Argentina you will not need a new version of the emergency check payment relief implemented last year in the midst of the pandemic, according to a senior government official, which would eliminate a threat looming over the country’s weak fiscal position.
This year, the Argentine government is working on a base scenario in which national circulation will not be restricted due to the coronavirus pandemic as it was last March, at the beginning of the confinement, said the official, who asked not to be identified because the talks are private. While some trade restraints were recently put in place, as cases approached October highs, these were milder than the 2020 full lockdown.
Avoiding the strict limitation of circulation will reduce the need to implement another installment of the subsidy program for vulnerable sectors, including the unemployed and independent workers, known by its acronym IFE (Emergency Family Income), the person said. A spokesperson for the Ministry of Economy declined to comment.
In its heyday, before gradually being dismantled, the program provided almost 9 million Argentines, or about 20% of the country’s population, a monthly payment of 10 thousand pesos (US $ 116) for three months. IFE payments help to understand why the Government reported on Wednesday a primary fiscal deficit, which excludes interest payments, of 6.5% of gross domestic product in 2020, much larger than the gap of 0.4% in 2019.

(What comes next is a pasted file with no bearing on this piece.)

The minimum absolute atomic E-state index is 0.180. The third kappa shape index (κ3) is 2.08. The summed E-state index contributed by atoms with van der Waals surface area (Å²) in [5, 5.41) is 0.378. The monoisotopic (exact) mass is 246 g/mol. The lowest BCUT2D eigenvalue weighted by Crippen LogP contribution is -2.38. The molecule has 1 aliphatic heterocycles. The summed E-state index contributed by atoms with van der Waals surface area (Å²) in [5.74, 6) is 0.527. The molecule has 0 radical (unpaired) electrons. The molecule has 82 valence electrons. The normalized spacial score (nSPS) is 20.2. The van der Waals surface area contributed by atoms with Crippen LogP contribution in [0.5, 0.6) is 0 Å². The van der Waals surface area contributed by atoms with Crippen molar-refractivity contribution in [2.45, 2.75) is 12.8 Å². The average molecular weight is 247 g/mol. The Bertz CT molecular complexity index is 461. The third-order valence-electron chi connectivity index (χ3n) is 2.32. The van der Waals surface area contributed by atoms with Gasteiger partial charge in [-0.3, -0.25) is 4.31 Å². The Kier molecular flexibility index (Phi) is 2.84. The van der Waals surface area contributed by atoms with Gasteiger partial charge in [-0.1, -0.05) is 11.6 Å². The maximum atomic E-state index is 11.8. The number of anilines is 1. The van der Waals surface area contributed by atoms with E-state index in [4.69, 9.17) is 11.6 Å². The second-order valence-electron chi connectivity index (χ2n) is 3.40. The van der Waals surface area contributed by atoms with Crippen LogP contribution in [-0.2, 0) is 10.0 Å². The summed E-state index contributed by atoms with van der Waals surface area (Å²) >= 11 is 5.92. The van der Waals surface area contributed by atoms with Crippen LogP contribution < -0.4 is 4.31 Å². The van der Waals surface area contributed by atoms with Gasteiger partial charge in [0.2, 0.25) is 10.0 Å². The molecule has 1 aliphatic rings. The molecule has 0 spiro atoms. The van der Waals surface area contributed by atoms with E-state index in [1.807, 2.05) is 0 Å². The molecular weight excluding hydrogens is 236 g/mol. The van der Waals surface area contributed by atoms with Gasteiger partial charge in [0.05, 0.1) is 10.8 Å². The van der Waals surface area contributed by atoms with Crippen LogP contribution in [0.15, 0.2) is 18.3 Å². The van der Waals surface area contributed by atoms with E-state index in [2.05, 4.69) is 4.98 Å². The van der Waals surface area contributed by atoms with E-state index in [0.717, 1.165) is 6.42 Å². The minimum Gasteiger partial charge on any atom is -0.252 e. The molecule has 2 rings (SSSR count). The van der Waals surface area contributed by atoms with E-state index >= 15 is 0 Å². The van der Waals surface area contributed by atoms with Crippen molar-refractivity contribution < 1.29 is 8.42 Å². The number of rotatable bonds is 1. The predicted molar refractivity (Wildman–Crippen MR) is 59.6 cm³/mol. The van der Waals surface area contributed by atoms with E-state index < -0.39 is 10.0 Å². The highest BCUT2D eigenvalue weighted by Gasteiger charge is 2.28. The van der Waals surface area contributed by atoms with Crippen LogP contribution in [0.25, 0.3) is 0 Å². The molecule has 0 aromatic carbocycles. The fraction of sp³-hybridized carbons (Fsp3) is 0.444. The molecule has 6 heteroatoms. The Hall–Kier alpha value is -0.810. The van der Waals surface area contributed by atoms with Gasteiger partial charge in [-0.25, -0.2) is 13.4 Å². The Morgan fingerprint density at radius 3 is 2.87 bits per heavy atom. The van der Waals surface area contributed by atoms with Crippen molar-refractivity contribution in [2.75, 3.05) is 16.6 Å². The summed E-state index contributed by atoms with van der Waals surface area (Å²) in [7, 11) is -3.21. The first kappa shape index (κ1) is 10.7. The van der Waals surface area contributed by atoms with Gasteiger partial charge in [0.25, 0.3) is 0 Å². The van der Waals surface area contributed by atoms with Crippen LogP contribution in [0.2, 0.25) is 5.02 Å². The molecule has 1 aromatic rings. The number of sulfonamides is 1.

The IFE subsidy is not included in the 2021 budget, but some government officials have said its resumption would depend on the progress of the virus. Argentina reported a total of 1,831,681 cases of COVID-19 and more of 46 thousand deaths. In the last days of December, the country began its vaccination campaign, having administered more than 240 thousand doses of the vaccine so far Sputnik V.
Without the check payment program, the government expects to reduce the primary deficit this year to 4.5% of GDP. Reducing the deficit a bit will be a central part of the pending agreement between Argentina and the International Monetary Fund. The South American nation owes the IMF around US $ 45,000 million and the new pact under negotiation is expected to describe a general economic plan of which the government has not given details.